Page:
Thunkeroy continued to duck the flames, gathering paperwork he deemed would be necessary to understand what happened here. He had turned back to make sure Lazuras was leaving as well, when he saw both nobles draw something from their waist coat pockets and place them in their mouth. A white foam erupted from their lips, and they convulsed until dead.
“Blast them,” yelled Thunkeroy, “But we’ve got enough here, it’s time to go Laz! It won’t feel like a successful thwarting of terrorism without you big guy, let’s go!”
By the time Thunkeroy and Lazuras made it to the foredeck, the fire had engulfed the entirety of the sails and rigging. The flames licked along the hull, fore and aft. Through the clouds the airship sailed, now clearly visible in the sky and to them all. The noble was right, the ship was doomed. As if that weren’t enough, the deck was no longer level. It was tilting, they were dropping from the sky, and into the sea.
“It’s been my pleasure to kill bad guys with you fellas.” Said Mavrik, “And besides, I’m pretty sure that we are brothers Abel.”
Abel tried to keep his footing aboard the ever leaning deck. The wind picked up as the ship gained momentum, hurtling towards the foaming seacaps below. All around them the smell of the smoke and ash from the fire billowed in streams blowing backward and upward in ever increasing plumes. “I always knew I was handsomer than you for a reason Mav. Clearly I got the kingly looks.”
“It’s all downhill from here boys,” said Thunkeroy. He gripped the rail, steadied his feet, and took out his flask. But he only got it half way to his lips when he heard the elf gasp. “I will not have you rhyming as I die, no matter how many times you saved me before, you son of a…”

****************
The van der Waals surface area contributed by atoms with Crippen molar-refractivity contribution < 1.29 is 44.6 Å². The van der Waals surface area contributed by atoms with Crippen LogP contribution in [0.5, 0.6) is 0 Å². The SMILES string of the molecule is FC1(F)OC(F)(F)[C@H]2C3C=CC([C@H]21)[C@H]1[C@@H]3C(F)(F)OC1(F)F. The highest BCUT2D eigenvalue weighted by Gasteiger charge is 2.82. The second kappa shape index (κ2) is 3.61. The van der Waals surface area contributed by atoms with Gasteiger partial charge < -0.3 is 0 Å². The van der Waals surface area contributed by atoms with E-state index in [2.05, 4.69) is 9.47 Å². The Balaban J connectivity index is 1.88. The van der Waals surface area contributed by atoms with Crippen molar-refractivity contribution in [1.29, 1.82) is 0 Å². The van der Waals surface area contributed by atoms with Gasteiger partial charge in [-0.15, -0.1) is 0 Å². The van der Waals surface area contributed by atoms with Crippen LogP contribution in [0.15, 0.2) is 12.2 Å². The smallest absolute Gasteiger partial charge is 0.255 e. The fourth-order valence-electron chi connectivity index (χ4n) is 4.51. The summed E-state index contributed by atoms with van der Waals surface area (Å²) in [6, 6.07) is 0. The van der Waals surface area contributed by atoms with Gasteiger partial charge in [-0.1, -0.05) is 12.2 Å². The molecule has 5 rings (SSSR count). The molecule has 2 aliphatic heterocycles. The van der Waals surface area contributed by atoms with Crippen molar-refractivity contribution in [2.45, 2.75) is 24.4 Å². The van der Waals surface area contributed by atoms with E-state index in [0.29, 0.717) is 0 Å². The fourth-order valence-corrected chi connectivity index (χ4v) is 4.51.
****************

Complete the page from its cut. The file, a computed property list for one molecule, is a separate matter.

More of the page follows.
‘There!” Shouted Chantecleer, “In the air!”
“It’s the captain of the guards’ skylizards!” Shouted Mavrik. “They’ve come for us!”
Streaking through the sky, the winged beasts flew. Atop each, in a harness and saddle, a rider held the reigns. They flew as one, in formation, their riders hunched low to escape the biting wind and pelting rain. Down and down they flew until they were aside of the ship which was now plummeting straight into the sea! In and out of the clouds, they saw them. Mavrik watched as they flew off, scattering back into the clouds. He knew then that they had abandoned them, and in just a few moments, he would crash into the sea. All hope was lost.
But no! From out of the clouds the riders flew again! With astonishing speed and agility they lunged in with their claws and caught the heroes talon by talon. Up went Abel, up with Mavrik and Chantecleer. Thunkeroy was caught by the straps of his blacksmithing bag, a point he would later lament, although from that day on it became a rather lucky bag to him, in secret. Lazuras was missed at first, but luckily the beast reached out again, and this time it caught him under his breastplate.
The ship smashed into the sea, and was immediately pulverized upon impact. Pieces of it drifting here and there, flames still smoldering until the sea extinguished them. The bulk of it though fell beneath the waves, lost into the depths.